Tim Lowell
May 09 2018

Will hashtag wars have an impact at the ballot box?

Turkish President Recep Tayyip Erdoğan made waves Tuesday, saying “If one day our nation says enough, at that time we will stand aside.”

The keyword “T A M A M” (E N O U G H) blew up on Twitter in response, and is now heading towards its 2 millionth tweet. Even a Hollywood celebrity got in on the action.

Pro-Erdoğan accounts responded by tweeting DEVAM (CONTINUE), and at its height, Twitter showed it to have exceeded 300,000 tweets.

Then all of a sudden, DEVAM first dropped to just over 90,000 tweets and then disappeared off Twitter’s list of trending tweets – a fact attributed by Istanbul opposition parliamentarian Barış Yarkadaş to the use of botnets, fake Twitter accounts mobilised to auto-tweet certain words when their owners are paid for the privilege. Twitter had apparently noticed that a large number of the accounts were fake and dismantled the network.

Erdoğan’s Justice and Development Party (AKP) spokesman Mahir Ünal then accused the anti-Erdoğan hashtaggers of using botnets of their own.

Former mayor of Ankara Melih Gökçek – himself no stranger to botnets – stated that only 7.67 percent of the “T A M A M” tweets were sent from Turkey. The results of a search on a Tweet mapping service, however, suggest that 79.41 percent were from Turkey: if anything, a surprisingly high proportion given the number of Turks who use VPNs to avert censorship by appearing to be from another country.

Despite all these hashtag wars, it has long been known that the Turkish opposition has a numerical social media – and especially Twitter – advantage. Government supporters are many times more likely to get their news from the mainstream media than social media, and on most of the big media outlets there is now essentially no criticism of the government permitted at all.

However, the event still upset the governing party sufficiently to issue a second statement saying: “Government does not come from Twitter, but from the ballot box.”

Does this then mark a watershed or is it a non-event? I would suggest neither. On the one hand, it suggests the revival of an optimism that was crushed by the government after the Gezi protests in 2013. Polls suggest that the opposition has finally got together a workable election strategy and that government changes to the electoral law intended to secure a permanent majority may badly backfire. It is still unlikely that the government will willingly give up power, but the more flagrantly it must cheat in order to retain it, the lower the future life expectancy of the regime.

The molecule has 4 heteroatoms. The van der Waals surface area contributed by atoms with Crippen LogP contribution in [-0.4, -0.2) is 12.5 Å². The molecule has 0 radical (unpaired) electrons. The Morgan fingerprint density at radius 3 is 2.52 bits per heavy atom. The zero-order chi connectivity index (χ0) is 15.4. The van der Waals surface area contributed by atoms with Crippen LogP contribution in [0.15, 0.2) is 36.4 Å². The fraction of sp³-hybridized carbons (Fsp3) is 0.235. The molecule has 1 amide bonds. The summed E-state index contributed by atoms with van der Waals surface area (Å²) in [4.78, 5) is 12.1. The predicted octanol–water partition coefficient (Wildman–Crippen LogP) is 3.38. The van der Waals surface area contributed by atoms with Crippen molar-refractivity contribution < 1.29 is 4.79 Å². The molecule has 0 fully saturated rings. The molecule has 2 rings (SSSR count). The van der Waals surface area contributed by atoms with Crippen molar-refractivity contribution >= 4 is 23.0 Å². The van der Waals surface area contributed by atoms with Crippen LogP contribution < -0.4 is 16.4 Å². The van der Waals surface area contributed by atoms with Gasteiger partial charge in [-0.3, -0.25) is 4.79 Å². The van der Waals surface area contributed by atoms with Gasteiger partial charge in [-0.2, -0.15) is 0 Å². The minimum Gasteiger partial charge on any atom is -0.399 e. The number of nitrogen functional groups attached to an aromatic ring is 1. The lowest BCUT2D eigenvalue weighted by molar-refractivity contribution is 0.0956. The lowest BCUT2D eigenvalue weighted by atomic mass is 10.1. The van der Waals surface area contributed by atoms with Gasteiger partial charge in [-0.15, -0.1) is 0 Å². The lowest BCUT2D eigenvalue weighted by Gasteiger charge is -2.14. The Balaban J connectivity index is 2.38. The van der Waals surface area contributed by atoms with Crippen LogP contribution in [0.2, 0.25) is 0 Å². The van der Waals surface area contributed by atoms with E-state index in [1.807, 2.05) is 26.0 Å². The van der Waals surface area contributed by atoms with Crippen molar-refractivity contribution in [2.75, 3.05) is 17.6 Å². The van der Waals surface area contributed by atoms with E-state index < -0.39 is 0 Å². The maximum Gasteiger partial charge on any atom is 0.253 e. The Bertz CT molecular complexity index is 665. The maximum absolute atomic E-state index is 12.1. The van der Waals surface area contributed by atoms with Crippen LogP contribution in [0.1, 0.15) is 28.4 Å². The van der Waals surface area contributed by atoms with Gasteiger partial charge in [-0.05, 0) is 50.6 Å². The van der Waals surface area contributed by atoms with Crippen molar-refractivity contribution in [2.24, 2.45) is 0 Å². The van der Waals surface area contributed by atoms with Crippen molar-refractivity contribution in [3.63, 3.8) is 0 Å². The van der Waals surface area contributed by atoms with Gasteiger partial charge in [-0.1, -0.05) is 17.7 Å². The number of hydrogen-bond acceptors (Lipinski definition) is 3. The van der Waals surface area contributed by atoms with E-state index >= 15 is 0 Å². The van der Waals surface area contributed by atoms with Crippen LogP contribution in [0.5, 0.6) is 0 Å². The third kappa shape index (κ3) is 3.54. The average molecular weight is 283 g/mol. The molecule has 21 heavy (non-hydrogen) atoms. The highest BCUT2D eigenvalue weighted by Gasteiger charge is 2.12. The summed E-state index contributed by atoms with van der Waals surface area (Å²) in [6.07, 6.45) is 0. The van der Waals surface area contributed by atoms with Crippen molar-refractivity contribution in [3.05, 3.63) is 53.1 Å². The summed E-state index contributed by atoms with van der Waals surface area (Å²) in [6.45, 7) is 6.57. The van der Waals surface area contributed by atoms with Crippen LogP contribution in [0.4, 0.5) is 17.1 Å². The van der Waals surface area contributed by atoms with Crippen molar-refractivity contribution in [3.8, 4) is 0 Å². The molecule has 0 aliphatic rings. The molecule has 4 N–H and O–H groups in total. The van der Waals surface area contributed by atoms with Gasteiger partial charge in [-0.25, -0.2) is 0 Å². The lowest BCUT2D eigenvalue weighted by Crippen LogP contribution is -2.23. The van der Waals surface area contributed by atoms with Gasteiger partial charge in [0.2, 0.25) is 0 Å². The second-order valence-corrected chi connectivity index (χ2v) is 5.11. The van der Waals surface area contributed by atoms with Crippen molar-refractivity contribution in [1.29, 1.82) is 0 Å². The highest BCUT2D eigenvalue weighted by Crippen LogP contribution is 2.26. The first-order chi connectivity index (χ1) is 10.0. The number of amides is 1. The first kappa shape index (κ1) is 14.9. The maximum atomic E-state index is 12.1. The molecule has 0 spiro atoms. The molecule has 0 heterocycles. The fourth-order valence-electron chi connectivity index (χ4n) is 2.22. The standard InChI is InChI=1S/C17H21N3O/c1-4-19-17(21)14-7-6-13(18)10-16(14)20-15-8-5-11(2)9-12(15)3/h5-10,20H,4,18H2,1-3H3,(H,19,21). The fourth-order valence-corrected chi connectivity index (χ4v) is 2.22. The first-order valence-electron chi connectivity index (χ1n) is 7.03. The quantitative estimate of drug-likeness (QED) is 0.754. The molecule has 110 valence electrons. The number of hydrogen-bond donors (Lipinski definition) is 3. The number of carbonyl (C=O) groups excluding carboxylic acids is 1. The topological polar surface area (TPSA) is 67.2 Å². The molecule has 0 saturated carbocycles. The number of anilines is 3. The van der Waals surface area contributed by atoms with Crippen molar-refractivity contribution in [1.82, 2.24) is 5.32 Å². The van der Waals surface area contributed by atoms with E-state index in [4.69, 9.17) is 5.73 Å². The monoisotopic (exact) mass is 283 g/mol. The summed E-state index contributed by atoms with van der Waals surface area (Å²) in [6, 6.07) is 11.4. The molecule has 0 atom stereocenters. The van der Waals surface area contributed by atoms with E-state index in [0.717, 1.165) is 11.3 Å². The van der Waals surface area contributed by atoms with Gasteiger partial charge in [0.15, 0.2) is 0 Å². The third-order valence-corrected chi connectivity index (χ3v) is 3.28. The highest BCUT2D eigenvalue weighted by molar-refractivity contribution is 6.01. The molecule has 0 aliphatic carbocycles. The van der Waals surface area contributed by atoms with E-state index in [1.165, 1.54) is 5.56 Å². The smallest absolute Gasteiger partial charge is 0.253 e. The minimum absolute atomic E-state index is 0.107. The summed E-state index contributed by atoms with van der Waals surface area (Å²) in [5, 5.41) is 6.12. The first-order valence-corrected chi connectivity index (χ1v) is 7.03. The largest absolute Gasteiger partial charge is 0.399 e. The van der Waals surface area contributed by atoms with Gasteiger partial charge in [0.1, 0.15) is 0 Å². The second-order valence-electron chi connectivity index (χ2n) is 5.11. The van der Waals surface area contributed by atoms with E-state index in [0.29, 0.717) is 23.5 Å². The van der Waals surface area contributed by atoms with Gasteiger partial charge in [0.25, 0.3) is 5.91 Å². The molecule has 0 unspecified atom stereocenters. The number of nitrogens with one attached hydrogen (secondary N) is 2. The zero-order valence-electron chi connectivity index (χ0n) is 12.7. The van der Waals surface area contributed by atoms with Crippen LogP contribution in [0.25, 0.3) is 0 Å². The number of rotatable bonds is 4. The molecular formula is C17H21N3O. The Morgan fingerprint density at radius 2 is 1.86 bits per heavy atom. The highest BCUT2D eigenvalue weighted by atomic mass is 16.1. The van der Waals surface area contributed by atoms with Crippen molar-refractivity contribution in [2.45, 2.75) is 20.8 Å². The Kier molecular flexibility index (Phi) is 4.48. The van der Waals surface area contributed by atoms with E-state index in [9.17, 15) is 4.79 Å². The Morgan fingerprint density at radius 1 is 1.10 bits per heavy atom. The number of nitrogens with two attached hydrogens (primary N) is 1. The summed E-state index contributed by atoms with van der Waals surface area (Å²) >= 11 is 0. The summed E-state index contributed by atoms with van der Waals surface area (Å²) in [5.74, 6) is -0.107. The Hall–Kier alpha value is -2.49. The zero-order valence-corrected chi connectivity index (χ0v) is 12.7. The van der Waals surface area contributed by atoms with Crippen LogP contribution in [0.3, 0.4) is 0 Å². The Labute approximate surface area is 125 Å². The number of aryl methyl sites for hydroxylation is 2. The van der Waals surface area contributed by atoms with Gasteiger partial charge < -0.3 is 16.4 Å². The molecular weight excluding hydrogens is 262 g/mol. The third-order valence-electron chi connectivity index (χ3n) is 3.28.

Also striking is how the government’s rhetoric on terrorism has now ceased to resonate with the electorate. With a lull in the number of bombings and Turkish military successes prying Kurdish militants away from the western parts of the Turkish border, terrorism has been very much replaced by the economy as the chief concern of Turkish voters. Meanwhile, government attempts to smear its secular opposition rivals as members of the Gülen movement, an Islamist group to which many of the plotters of a July 2016 failed coup attempt belonged, are being interpreted by much of the public as an attempt to cry wolf.

In times where openly communicating your distaste for government policy outside in the streets or in the newspapers would be dangerous, these hashtags, memes, and jokes suggest that the spirit of resistance is nonetheless being re-energised. This could lead to a greater willingness on the side of those who have politically withdrawn from the public sphere to campaign, or even just to argue with family members about Turkey’s way forward. “T A M A M” may not achieve its ultimate aim, but a few million tweets cannot hurt the opposition during an election campaign.